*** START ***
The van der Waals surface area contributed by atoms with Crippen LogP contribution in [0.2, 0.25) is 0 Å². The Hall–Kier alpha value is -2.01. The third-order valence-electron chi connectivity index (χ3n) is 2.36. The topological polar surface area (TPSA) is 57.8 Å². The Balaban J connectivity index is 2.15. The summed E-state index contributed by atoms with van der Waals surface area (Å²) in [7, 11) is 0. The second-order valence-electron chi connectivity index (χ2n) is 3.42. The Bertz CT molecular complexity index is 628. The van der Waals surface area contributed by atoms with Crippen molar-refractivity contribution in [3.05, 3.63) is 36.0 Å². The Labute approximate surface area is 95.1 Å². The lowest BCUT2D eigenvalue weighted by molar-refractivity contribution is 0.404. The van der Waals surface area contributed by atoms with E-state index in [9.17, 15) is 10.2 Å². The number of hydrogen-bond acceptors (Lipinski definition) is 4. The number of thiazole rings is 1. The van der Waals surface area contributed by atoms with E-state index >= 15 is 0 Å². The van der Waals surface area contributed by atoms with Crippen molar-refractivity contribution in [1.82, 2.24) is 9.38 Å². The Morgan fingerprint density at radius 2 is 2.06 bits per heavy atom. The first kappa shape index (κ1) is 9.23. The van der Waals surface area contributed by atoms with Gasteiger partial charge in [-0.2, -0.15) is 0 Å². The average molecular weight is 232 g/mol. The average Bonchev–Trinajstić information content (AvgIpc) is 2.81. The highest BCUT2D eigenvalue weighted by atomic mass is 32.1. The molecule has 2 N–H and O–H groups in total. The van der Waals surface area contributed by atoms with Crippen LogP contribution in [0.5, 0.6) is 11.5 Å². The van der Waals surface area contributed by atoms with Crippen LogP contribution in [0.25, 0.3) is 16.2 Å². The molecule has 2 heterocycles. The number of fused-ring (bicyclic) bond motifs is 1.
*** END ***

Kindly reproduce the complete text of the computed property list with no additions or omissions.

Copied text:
The van der Waals surface area contributed by atoms with Crippen LogP contribution in [0.2, 0.25) is 0 Å². The Hall–Kier alpha value is -2.01. The third-order valence-electron chi connectivity index (χ3n) is 2.36. The topological polar surface area (TPSA) is 57.8 Å². The Balaban J connectivity index is 2.15. The summed E-state index contributed by atoms with van der Waals surface area (Å²) in [7, 11) is 0. The second-order valence-electron chi connectivity index (χ2n) is 3.42. The Bertz CT molecular complexity index is 628. The van der Waals surface area contributed by atoms with Crippen molar-refractivity contribution in [3.05, 3.63) is 36.0 Å². The Labute approximate surface area is 95.1 Å². The lowest BCUT2D eigenvalue weighted by molar-refractivity contribution is 0.404. The van der Waals surface area contributed by atoms with E-state index in [9.17, 15) is 10.2 Å². The number of hydrogen-bond acceptors (Lipinski definition) is 4. The number of thiazole rings is 1. The van der Waals surface area contributed by atoms with E-state index >= 15 is 0 Å². The van der Waals surface area contributed by atoms with Crippen molar-refractivity contribution in [1.82, 2.24) is 9.38 Å². The Morgan fingerprint density at radius 2 is 2.06 bits per heavy atom. The first kappa shape index (κ1) is 9.23. The van der Waals surface area contributed by atoms with Gasteiger partial charge in [-0.2, -0.15) is 0 Å². The average molecular weight is 232 g/mol. The average Bonchev–Trinajstić information content (AvgIpc) is 2.81. The highest BCUT2D eigenvalue weighted by atomic mass is 32.1. The molecule has 2 N–H and O–H groups in total. The van der Waals surface area contributed by atoms with Crippen LogP contribution in [0.5, 0.6) is 11.5 Å². The van der Waals surface area contributed by atoms with Crippen LogP contribution in [0.25, 0.3) is 16.2 Å². The molecule has 2 heterocycles. The number of fused-ring (bicyclic) bond motifs is 1.